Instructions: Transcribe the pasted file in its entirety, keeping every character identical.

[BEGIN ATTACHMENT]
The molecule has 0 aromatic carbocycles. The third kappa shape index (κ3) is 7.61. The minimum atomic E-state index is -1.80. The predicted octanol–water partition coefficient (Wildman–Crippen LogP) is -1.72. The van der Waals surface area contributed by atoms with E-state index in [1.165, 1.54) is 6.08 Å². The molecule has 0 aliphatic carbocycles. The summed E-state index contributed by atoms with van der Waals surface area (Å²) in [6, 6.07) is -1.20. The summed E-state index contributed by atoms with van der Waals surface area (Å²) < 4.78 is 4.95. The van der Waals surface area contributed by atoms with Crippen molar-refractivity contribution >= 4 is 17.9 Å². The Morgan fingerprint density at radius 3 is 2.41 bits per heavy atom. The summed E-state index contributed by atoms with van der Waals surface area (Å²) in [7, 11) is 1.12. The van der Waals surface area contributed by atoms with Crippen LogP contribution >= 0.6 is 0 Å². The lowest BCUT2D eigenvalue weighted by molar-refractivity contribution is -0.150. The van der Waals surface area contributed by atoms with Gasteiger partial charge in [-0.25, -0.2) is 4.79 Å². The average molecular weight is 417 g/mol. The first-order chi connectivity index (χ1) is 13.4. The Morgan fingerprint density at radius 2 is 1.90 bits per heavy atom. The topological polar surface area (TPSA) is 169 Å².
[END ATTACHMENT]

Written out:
The molecule has 0 aromatic carbocycles. The third kappa shape index (κ3) is 7.61. The minimum atomic E-state index is -1.80. The predicted octanol–water partition coefficient (Wildman–Crippen LogP) is -1.72. The van der Waals surface area contributed by atoms with E-state index in [1.165, 1.54) is 6.08 Å². The molecule has 0 aliphatic carbocycles. The summed E-state index contributed by atoms with van der Waals surface area (Å²) in [6, 6.07) is -1.20. The summed E-state index contributed by atoms with van der Waals surface area (Å²) < 4.78 is 4.95. The van der Waals surface area contributed by atoms with Crippen molar-refractivity contribution >= 4 is 17.9 Å². The Morgan fingerprint density at radius 3 is 2.41 bits per heavy atom. The summed E-state index contributed by atoms with van der Waals surface area (Å²) in [7, 11) is 1.12. The van der Waals surface area contributed by atoms with Crippen LogP contribution >= 0.6 is 0 Å². The lowest BCUT2D eigenvalue weighted by molar-refractivity contribution is -0.150. The van der Waals surface area contributed by atoms with Gasteiger partial charge in [-0.25, -0.2) is 4.79 Å². The average molecular weight is 417 g/mol. The first-order chi connectivity index (χ1) is 13.4. The Morgan fingerprint density at radius 2 is 1.90 bits per heavy atom. The topological polar surface area (TPSA) is 169 Å².